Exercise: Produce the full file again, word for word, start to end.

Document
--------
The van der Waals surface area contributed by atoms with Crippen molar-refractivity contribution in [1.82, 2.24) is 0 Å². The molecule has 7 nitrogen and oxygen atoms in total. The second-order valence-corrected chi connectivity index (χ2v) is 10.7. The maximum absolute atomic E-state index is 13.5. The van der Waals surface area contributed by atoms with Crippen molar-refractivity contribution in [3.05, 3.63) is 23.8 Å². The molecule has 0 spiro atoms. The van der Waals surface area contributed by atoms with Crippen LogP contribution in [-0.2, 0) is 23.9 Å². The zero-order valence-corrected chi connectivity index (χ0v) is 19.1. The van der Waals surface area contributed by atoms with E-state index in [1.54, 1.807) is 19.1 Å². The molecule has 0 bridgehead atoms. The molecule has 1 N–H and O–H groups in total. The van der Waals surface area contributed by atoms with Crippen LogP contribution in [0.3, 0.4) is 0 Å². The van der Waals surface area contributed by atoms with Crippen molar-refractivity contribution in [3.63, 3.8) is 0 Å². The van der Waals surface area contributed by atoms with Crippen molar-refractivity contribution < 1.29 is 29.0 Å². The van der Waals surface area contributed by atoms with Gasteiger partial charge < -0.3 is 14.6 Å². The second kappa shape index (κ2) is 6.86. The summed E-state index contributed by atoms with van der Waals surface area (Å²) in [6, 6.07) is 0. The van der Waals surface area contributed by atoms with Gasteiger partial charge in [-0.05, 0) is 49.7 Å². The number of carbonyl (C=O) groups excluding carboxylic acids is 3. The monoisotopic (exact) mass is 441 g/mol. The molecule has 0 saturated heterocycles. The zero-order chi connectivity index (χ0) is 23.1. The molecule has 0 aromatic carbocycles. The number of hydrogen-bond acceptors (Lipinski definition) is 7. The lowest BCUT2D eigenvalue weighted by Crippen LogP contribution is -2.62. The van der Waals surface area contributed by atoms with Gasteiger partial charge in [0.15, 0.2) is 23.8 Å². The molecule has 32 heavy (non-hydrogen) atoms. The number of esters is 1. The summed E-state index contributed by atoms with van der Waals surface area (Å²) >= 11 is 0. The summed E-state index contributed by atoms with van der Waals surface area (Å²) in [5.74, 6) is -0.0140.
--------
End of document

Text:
The van der Waals surface area contributed by atoms with Crippen molar-refractivity contribution in [1.82, 2.24) is 0 Å². The molecule has 7 nitrogen and oxygen atoms in total. The second-order valence-corrected chi connectivity index (χ2v) is 10.7. The maximum absolute atomic E-state index is 13.5. The van der Waals surface area contributed by atoms with Crippen molar-refractivity contribution in [3.05, 3.63) is 23.8 Å². The molecule has 0 spiro atoms. The van der Waals surface area contributed by atoms with Crippen LogP contribution in [-0.2, 0) is 23.9 Å². The zero-order valence-corrected chi connectivity index (χ0v) is 19.1. The van der Waals surface area contributed by atoms with E-state index in [1.54, 1.807) is 19.1 Å². The molecule has 0 bridgehead atoms. The molecule has 1 N–H and O–H groups in total. The van der Waals surface area contributed by atoms with Crippen LogP contribution in [0.3, 0.4) is 0 Å². The van der Waals surface area contributed by atoms with Crippen molar-refractivity contribution in [3.63, 3.8) is 0 Å². The van der Waals surface area contributed by atoms with Crippen molar-refractivity contribution < 1.29 is 29.0 Å². The van der Waals surface area contributed by atoms with Gasteiger partial charge < -0.3 is 14.6 Å². The second kappa shape index (κ2) is 6.86. The summed E-state index contributed by atoms with van der Waals surface area (Å²) in [6, 6.07) is 0. The van der Waals surface area contributed by atoms with Gasteiger partial charge in [-0.05, 0) is 49.7 Å². The number of carbonyl (C=O) groups excluding carboxylic acids is 3. The monoisotopic (exact) mass is 441 g/mol. The molecule has 0 saturated heterocycles. The zero-order chi connectivity index (χ0) is 23.1. The molecule has 0 aromatic carbocycles. The number of hydrogen-bond acceptors (Lipinski definition) is 7. The lowest BCUT2D eigenvalue weighted by Crippen LogP contribution is -2.62. The van der Waals surface area contributed by atoms with Gasteiger partial charge in [0.15, 0.2) is 23.8 Å². The molecule has 32 heavy (non-hydrogen) atoms. The number of esters is 1. The summed E-state index contributed by atoms with van der Waals surface area (Å²) >= 11 is 0. The summed E-state index contributed by atoms with van der Waals surface area (Å²) in [5.74, 6) is -0.0140.